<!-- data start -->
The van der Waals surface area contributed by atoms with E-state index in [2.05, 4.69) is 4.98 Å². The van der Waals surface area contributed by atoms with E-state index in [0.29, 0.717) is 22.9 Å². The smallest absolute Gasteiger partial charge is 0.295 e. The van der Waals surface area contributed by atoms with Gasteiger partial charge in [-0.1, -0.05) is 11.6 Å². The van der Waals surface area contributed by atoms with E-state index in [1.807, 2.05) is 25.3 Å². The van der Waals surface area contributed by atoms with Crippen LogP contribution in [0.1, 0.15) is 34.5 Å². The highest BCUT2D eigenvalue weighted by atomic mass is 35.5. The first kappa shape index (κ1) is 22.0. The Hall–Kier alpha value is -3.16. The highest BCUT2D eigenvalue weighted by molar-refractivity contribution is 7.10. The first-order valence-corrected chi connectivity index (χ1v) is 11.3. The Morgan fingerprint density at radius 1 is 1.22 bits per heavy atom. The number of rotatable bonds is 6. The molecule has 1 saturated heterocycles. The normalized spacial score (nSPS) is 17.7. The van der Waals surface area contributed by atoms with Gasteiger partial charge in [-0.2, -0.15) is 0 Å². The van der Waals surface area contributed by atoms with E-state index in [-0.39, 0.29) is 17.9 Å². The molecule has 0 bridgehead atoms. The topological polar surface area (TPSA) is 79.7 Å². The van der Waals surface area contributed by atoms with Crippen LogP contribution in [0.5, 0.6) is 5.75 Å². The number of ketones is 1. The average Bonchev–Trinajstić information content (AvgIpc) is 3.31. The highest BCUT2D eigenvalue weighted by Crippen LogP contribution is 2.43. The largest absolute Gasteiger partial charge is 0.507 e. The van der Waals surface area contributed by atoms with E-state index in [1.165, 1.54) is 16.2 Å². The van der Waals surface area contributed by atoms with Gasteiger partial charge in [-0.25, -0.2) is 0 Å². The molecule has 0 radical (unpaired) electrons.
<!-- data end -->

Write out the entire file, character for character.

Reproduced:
The van der Waals surface area contributed by atoms with E-state index in [2.05, 4.69) is 4.98 Å². The van der Waals surface area contributed by atoms with E-state index in [0.29, 0.717) is 22.9 Å². The smallest absolute Gasteiger partial charge is 0.295 e. The van der Waals surface area contributed by atoms with Gasteiger partial charge in [-0.1, -0.05) is 11.6 Å². The van der Waals surface area contributed by atoms with E-state index in [1.807, 2.05) is 25.3 Å². The van der Waals surface area contributed by atoms with Crippen LogP contribution in [0.1, 0.15) is 34.5 Å². The highest BCUT2D eigenvalue weighted by atomic mass is 35.5. The first kappa shape index (κ1) is 22.0. The Hall–Kier alpha value is -3.16. The highest BCUT2D eigenvalue weighted by molar-refractivity contribution is 7.10. The first-order valence-corrected chi connectivity index (χ1v) is 11.3. The Morgan fingerprint density at radius 1 is 1.22 bits per heavy atom. The number of rotatable bonds is 6. The molecule has 1 saturated heterocycles. The normalized spacial score (nSPS) is 17.7. The van der Waals surface area contributed by atoms with Gasteiger partial charge in [-0.2, -0.15) is 0 Å². The van der Waals surface area contributed by atoms with E-state index in [-0.39, 0.29) is 17.9 Å². The molecule has 0 bridgehead atoms. The topological polar surface area (TPSA) is 79.7 Å². The van der Waals surface area contributed by atoms with Crippen LogP contribution in [0.5, 0.6) is 5.75 Å². The number of ketones is 1. The average Bonchev–Trinajstić information content (AvgIpc) is 3.31. The highest BCUT2D eigenvalue weighted by Crippen LogP contribution is 2.43. The largest absolute Gasteiger partial charge is 0.507 e. The van der Waals surface area contributed by atoms with E-state index in [1.165, 1.54) is 16.2 Å². The van der Waals surface area contributed by atoms with Gasteiger partial charge in [-0.25, -0.2) is 0 Å². The molecule has 0 radical (unpaired) electrons.